DR. BROWN: I think it is the same situation. Six months or a year later, the vast majority of the data that was looked at would almost certainly not be part of the on-going investigation, so those people could then be notified. If the police or the intelligence agencies, or whichever agency thought they had on-going leads and did not want to tip-off various people, then with judicial approval they can postpone that notification.
MR. ALLAN: I want to ask you about data warehouses. In the session we had earlier we discussed with the ISP various ways in which, if they were asked to retain data, it could happen. The assumption at the moment seems to be that the ISPs would have data warehouses rather than the Government. We have tested this, and both of them seem to be non-human rights compliant, whether it is an ISP or the Government doing it. So there is much of a muchness there. Do you have a view as to which is the worse of the two options? Do you think the Government is more totalitarian than the ISPs or vice-versa? That is private versus public. Are both of those options equally horrific?
DR. BROWN: I would say that the Government one is worse. Practically speaking, the ISPs have access to the data anyway, whatever happens. So if there is corruption and fraud within the ISPs, then they have access to that data already. I think it is very important to keep the communication service providers, as they are the ones who are holding the data, because it provides an extra level of oversight and it puts one more barrier in the way of a potential misuse of the data.
MR. ALLAN: So you think the system of notice is far preferable to that of authorisation? If somebody turns up at an ISP and asks for that data, then they are carrying out all of those security procedures.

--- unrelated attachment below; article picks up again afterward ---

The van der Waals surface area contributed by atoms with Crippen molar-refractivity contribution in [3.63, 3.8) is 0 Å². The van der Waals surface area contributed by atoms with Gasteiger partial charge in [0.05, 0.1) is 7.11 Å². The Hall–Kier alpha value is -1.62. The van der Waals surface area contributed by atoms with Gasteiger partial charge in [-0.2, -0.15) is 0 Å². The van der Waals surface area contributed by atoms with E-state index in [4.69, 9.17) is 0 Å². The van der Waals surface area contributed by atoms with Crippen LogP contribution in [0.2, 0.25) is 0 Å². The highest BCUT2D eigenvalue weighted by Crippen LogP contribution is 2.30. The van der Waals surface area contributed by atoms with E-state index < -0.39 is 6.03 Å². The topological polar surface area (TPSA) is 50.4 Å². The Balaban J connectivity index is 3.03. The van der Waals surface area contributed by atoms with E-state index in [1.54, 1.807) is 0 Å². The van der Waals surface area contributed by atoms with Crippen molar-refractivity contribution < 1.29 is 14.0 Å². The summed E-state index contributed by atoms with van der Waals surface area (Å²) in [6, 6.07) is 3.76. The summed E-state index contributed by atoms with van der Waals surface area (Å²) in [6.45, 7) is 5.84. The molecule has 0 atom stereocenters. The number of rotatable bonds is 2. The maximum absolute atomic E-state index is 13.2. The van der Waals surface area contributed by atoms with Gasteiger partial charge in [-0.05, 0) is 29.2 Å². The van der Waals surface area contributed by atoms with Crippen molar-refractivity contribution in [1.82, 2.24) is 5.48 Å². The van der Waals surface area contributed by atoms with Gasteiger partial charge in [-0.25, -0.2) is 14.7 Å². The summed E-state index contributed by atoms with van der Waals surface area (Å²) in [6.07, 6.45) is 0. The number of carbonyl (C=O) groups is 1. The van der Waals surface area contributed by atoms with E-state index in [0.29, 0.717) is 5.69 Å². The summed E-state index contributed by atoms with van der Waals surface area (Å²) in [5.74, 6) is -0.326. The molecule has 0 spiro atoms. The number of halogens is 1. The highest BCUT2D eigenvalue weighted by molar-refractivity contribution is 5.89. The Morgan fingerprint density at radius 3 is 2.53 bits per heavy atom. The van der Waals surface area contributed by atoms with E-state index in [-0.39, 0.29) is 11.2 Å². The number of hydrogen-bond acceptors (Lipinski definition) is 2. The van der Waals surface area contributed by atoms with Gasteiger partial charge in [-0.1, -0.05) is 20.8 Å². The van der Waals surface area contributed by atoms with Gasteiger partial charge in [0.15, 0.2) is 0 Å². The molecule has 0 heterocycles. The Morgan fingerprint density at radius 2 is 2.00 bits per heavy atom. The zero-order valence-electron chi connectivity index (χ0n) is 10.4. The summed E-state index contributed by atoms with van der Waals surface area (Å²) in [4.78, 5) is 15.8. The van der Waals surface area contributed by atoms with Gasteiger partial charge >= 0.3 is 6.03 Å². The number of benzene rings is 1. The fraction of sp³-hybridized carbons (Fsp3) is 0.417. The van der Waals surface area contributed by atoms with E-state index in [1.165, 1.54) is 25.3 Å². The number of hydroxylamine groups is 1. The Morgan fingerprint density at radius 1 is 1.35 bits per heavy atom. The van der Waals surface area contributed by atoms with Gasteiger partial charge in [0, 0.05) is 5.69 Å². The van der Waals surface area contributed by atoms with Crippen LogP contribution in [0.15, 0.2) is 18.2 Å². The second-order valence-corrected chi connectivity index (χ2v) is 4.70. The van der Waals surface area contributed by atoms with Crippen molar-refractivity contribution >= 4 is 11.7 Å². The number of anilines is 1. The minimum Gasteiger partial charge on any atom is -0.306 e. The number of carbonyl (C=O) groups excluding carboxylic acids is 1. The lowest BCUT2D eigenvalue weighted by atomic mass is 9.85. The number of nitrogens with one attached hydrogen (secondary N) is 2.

DR. BROWN: Yes.
MR. ALLAN: If it were to go ahead.
DR. BROWN: That is right. On an ancillary point, if communications service providers are storing it, it means the data is in 6, 7, 8 or 9 separate locations, whereas if you have a central Government warehouse it is all in the same location and open to abuse.
MR. WHITE: We have talked with other witnesses about whether RIPA should be just torn up or whether we should make all sorts of amendments. What is your view?
DR. BROWN: I think you could certainly rank the parts as getting worse and worse. Part I Chapter I would probably be the least objectionable level, but quickly going up to Chapter II and Part III, they have problems. Anyway, I know we are not talking about Part III today. I am not a Parliamentary draftsman, so whether the best way to fix the problems with Part 1 Chapter II would be, essentially, to rip it up and start again or through serious amendment, I am not sure. I am not sure that it does need serious amendment.
MR. WHITE: You do not think it can be sorted through codes of practice?
DR. BROWN: I do not think it should be. I think it should be primary legislation. It is such an important subject. We should not be relying on codes of practice which can be changed relatively easily in future.
MR. WHITE: Let us assume that we do not have the Parliamentary time to fix this. What do you think should be the route of the Government to put primary legislation into place?